Read the full instructions on the site, but here’s the highlights on why you should both doing this: You get a URL parameter (mine is ?affiliate_id=389627, for example) to add to links to OneBookShelf’s websites, and any time someone uses it you get a 5% cut of anything that they buy for the next 15 days. Even if it’s not the product you linked to. Even if it’s your own product. I’m looking at my own affiliate sales report as I write this and there’s credit for selling my own product.

You might be wondering if it’s okay to get affiliate credit for selling your own product. I’m not 100% certain if it’s intentional (I’m never sure if anything is intentional with OneBookShelf because their websites are confusing and frustrating and full of bugs, incomplete features, and horrifying design decisions), but think of it this way: You could throw your product on the site and forget about it, collect your 50% royalties, and call it a day. Or, you could go the extra mile, put some effort into selling more copies, and earn yourself another 5%. If you didn’t sell those extra copies, OneBookShelf wouldn’t get anything. Instead, they get 45% of some extra sales, and you get a bit of extra cash as a reward for going to extra mile. Everybody wins.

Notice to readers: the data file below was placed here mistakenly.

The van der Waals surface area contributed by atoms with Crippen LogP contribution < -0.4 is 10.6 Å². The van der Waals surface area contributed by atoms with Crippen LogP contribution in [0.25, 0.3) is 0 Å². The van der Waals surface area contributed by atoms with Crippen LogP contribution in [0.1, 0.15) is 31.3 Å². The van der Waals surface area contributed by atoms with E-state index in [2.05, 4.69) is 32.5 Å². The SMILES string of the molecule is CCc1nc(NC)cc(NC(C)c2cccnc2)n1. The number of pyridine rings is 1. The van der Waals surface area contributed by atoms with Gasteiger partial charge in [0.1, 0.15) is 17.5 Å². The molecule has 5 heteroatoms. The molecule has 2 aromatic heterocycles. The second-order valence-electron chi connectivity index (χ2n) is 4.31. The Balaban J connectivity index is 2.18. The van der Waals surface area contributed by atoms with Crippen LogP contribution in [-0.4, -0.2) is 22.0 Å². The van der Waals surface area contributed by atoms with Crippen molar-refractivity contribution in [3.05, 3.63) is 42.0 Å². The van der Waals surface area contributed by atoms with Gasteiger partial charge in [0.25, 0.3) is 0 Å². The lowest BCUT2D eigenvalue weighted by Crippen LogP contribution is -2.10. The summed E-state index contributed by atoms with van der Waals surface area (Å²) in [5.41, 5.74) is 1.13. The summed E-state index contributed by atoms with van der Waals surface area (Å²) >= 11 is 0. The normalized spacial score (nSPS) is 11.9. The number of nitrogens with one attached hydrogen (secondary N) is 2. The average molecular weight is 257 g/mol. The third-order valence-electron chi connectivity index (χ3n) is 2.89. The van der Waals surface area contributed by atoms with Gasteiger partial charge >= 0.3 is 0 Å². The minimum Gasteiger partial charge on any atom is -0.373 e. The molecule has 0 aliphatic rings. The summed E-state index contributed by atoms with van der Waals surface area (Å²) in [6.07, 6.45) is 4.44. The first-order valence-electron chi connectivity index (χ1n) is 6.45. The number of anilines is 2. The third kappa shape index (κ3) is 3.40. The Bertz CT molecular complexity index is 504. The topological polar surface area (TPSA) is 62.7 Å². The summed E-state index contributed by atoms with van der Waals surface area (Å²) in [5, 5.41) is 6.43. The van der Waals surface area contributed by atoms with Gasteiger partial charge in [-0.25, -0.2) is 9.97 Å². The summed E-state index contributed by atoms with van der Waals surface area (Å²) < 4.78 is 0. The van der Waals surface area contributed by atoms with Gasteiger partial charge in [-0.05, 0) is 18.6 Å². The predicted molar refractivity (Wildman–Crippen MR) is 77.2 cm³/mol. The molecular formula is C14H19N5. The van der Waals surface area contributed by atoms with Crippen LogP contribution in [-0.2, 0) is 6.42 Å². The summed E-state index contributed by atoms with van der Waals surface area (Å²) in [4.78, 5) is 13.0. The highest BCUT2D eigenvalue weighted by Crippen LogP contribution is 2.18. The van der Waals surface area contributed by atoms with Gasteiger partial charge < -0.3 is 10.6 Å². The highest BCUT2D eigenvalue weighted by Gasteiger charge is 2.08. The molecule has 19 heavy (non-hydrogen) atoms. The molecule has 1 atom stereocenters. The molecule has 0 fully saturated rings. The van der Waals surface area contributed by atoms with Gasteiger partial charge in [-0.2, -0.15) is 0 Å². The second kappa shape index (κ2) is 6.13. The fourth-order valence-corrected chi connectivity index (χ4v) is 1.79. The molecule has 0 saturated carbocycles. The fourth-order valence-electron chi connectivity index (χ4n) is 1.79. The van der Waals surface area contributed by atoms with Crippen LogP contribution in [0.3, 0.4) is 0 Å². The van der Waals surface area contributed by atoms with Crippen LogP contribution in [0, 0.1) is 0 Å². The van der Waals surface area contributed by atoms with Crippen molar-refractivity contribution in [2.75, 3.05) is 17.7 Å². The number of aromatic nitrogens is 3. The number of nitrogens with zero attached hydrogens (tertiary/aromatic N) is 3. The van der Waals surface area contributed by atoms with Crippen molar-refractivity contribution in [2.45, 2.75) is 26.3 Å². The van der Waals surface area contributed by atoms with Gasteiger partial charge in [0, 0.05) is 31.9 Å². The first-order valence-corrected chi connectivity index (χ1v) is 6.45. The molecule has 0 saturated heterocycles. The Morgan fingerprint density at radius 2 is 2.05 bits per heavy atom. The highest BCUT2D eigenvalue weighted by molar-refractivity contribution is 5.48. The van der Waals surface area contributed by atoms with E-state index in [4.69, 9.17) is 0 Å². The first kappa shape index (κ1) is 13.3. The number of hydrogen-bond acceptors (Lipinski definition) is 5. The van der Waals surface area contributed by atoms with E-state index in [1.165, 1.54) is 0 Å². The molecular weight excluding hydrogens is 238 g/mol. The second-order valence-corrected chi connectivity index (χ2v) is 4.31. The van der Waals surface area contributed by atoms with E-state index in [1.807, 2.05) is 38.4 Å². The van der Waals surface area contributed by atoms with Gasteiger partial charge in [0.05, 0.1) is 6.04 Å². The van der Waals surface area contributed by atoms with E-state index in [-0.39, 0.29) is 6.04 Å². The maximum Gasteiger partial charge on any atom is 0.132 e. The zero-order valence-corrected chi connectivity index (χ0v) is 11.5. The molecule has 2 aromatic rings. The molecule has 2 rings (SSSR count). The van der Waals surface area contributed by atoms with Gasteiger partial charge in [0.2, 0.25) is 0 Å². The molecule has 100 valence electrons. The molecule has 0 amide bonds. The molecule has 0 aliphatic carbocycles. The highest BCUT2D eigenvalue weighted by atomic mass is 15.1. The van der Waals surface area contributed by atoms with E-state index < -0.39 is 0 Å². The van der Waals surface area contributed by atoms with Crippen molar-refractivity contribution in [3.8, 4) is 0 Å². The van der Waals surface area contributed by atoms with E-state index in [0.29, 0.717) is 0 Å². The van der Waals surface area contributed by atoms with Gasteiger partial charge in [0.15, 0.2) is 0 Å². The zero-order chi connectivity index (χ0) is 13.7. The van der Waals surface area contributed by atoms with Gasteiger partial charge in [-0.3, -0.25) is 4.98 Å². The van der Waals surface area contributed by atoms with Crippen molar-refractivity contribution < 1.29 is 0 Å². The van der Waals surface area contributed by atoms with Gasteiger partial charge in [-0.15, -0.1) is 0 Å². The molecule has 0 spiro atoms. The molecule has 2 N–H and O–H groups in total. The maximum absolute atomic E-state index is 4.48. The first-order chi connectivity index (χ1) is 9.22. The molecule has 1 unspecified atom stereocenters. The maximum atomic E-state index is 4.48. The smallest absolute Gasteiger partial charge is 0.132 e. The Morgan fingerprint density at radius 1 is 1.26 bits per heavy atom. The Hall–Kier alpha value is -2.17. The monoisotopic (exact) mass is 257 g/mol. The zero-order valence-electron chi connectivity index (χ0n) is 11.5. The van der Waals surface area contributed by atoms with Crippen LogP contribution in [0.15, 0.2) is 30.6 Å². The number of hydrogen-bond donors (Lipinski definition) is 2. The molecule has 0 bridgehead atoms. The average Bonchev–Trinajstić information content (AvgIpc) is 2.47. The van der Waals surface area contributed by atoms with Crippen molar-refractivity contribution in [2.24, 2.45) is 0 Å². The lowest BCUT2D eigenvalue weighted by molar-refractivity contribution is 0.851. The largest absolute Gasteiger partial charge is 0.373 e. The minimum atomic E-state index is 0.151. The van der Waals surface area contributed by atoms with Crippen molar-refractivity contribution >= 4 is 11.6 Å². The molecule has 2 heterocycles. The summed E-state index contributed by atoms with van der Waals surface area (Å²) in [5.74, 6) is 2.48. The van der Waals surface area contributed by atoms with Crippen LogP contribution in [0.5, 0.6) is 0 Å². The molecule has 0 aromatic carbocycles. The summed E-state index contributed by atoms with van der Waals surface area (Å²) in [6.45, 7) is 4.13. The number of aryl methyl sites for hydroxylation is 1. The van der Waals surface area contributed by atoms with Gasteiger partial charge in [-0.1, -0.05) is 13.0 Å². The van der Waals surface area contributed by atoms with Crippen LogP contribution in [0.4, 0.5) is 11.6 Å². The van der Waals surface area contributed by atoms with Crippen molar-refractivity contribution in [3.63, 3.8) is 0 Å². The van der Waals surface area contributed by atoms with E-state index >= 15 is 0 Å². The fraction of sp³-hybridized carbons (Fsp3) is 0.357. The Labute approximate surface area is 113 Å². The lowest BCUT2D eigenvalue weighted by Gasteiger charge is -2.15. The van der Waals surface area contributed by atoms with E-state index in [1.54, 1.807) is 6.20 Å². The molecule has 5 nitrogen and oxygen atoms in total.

Step 10 – Advertise isn’t built to make your specific product rise to the top. It’s built to generate revenue for Wizards of the Coast. That means that what sells gets the most real estate on the front page of the site. If you want people to buy your product, you need to help them find it first, and then you need to encourage people to buy it.

I don’t know much about professional advertising, but there are still some basic steps you can take to generate visibility. If you have friends who play Dungeons and Dragons, talk to them about it. Post links on Facebook, Twitter, Reddit, and other social media sites which you frequent and where you have an interested audience.